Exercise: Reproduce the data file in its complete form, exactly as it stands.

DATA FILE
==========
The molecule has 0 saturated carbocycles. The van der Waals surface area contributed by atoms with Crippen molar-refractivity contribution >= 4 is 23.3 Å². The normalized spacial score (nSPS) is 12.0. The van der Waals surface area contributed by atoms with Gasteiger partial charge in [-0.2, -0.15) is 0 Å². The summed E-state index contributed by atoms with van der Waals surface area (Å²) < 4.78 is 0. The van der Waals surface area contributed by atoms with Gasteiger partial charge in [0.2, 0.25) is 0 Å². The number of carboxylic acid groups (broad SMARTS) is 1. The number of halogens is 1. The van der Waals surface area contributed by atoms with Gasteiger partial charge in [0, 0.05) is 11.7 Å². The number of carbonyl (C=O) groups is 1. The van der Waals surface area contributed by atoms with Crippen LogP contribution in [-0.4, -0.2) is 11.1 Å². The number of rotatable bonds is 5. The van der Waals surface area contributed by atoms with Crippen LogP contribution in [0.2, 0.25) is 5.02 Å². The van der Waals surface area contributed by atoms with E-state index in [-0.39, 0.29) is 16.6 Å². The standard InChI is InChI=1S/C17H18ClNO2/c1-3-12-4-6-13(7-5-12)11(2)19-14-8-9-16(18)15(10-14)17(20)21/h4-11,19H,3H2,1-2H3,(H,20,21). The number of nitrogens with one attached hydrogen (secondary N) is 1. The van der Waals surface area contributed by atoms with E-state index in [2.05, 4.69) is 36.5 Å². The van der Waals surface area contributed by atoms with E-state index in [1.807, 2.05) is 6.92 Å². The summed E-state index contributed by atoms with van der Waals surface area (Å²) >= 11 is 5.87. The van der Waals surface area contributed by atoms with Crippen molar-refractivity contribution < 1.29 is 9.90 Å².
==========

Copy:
The molecule has 0 saturated carbocycles. The van der Waals surface area contributed by atoms with Crippen molar-refractivity contribution >= 4 is 23.3 Å². The normalized spacial score (nSPS) is 12.0. The van der Waals surface area contributed by atoms with Gasteiger partial charge in [-0.2, -0.15) is 0 Å². The summed E-state index contributed by atoms with van der Waals surface area (Å²) < 4.78 is 0. The van der Waals surface area contributed by atoms with Gasteiger partial charge in [0.2, 0.25) is 0 Å². The number of carboxylic acid groups (broad SMARTS) is 1. The number of halogens is 1. The van der Waals surface area contributed by atoms with Gasteiger partial charge in [0, 0.05) is 11.7 Å². The number of carbonyl (C=O) groups is 1. The van der Waals surface area contributed by atoms with Crippen LogP contribution in [-0.4, -0.2) is 11.1 Å². The number of rotatable bonds is 5. The van der Waals surface area contributed by atoms with Crippen LogP contribution in [0.2, 0.25) is 5.02 Å². The van der Waals surface area contributed by atoms with E-state index in [-0.39, 0.29) is 16.6 Å². The standard InChI is InChI=1S/C17H18ClNO2/c1-3-12-4-6-13(7-5-12)11(2)19-14-8-9-16(18)15(10-14)17(20)21/h4-11,19H,3H2,1-2H3,(H,20,21). The number of nitrogens with one attached hydrogen (secondary N) is 1. The van der Waals surface area contributed by atoms with E-state index in [2.05, 4.69) is 36.5 Å². The van der Waals surface area contributed by atoms with E-state index in [1.807, 2.05) is 6.92 Å². The summed E-state index contributed by atoms with van der Waals surface area (Å²) >= 11 is 5.87. The van der Waals surface area contributed by atoms with Crippen molar-refractivity contribution < 1.29 is 9.90 Å².